[coreboot] Changes to the coreboot Project Structure

Stefan Reinauer stefan.reinauer at coreboot.org
Mon Mar 24 23:26:24 CET 2014

Hi Carl-Daniel,

thank you for your feedback!

* Carl-Daniel Hailfinger <c-d.hailfinger.devel.2006 at gmx.net> [140321 01:39]:
> I see a huge bottleneck in restricting the number of committers to six.
> - Corporate committers will be primarily obliged to get the stuff of
> their own employer committed, but if they are ill or on vacation,
> someone else would have to take over. This would either be another
> corporate committer (in which case their own employer would have to
> authorize spending time for a different company) or a community committer.

Those six people would not be required to take the full burden of code
reviews. Nothing will change w.r.t that, because that would indeed
create a huge bottleneck. This is just about the actual push. Any of the
six can push any patch (given that the maintainers and/or authors have

> - Community committers are not paid, and commit in their spare time.
> Spare time is not necessarily abundant all year round. Speaking from
> experience, the flashrom project has no shortage in developers or
> submitted patches, but a real and painful shortage in
> reviewers/committers.

That is absolutely understood. However, I truly believe it is important
to have community committers in place, even if it is a huge effort. Look
at the subsystem maintainers of the Linux kernel, they don't have to
review every single patch but often trust their peers in the community.

I think that is a good model.

> The flashrom project patch backlog is huge due to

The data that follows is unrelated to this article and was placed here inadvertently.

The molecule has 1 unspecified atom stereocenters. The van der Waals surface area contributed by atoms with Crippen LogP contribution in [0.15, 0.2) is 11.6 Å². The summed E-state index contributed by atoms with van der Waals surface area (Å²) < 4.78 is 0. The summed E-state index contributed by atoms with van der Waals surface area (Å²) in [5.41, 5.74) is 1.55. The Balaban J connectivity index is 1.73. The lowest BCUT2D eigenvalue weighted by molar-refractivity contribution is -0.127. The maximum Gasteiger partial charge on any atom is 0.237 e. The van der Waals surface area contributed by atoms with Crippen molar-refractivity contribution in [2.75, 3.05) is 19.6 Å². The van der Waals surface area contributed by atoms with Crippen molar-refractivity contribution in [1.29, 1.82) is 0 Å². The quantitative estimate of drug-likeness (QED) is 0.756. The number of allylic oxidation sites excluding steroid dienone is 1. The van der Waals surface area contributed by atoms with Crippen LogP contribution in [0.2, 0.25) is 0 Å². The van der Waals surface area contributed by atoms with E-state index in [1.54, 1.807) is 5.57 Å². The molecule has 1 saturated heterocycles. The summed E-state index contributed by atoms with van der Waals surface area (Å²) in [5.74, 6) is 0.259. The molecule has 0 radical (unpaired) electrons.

> this. Doing a commit is easy, but making sure that a commit follows
> certain guidelines is a huge time sink with none of the fun of writing code.

The problem with flashrom is that in the last six months is has been a
one man show (or two men, but only stefanct actually committed stuff).

You guys are also worried to brick a system, whereas in the coreboot
environment we know that we brick systems.

> - New contributors (corporate or community) would have to find a
> "sponsor" to actually commit their code. With a large committer base,
> this can happen rather quickly. With only six committers facing their
> own deadlines or other shortages of time, this could take quite a while.

This is not unlike the Linux kernel community. 

> AFAICS the reason to reduce the number of coreboot committers is to have
> gatekeepers who actually enforce guidelines by looking at patches before
> they commit them. That essentially introduces an additional review step.
> While such a step may be desirable, it would have to be made clear whose
> obligation it is to carry out commit+review step for new contributors,
> and how any fallback/failover mechanisms are implemented.

Let's keep this simple for now. As always, we will adjust our
implementation bit by bit to the problems we'll actually hit.

> If we really go ahead with a fixed number of committers, each person
> should have a substitute who can take over. That would be a total
> committer number of twelve.
I was thinking that these six would be substitutes for each other. With
12 people we would have more active committers than we have now.

> To be honest, regardless of who will be the community gatekeepers, some
> people are going to be disappointed. There would have to be a metric for
> determining community committers.

It should be people that are best suited to act in the interest of the
complete project. I don't think simple metrics like lines of code or
numbers of reviews is sufficient for making a good decision here.


More information about the coreboot mailing list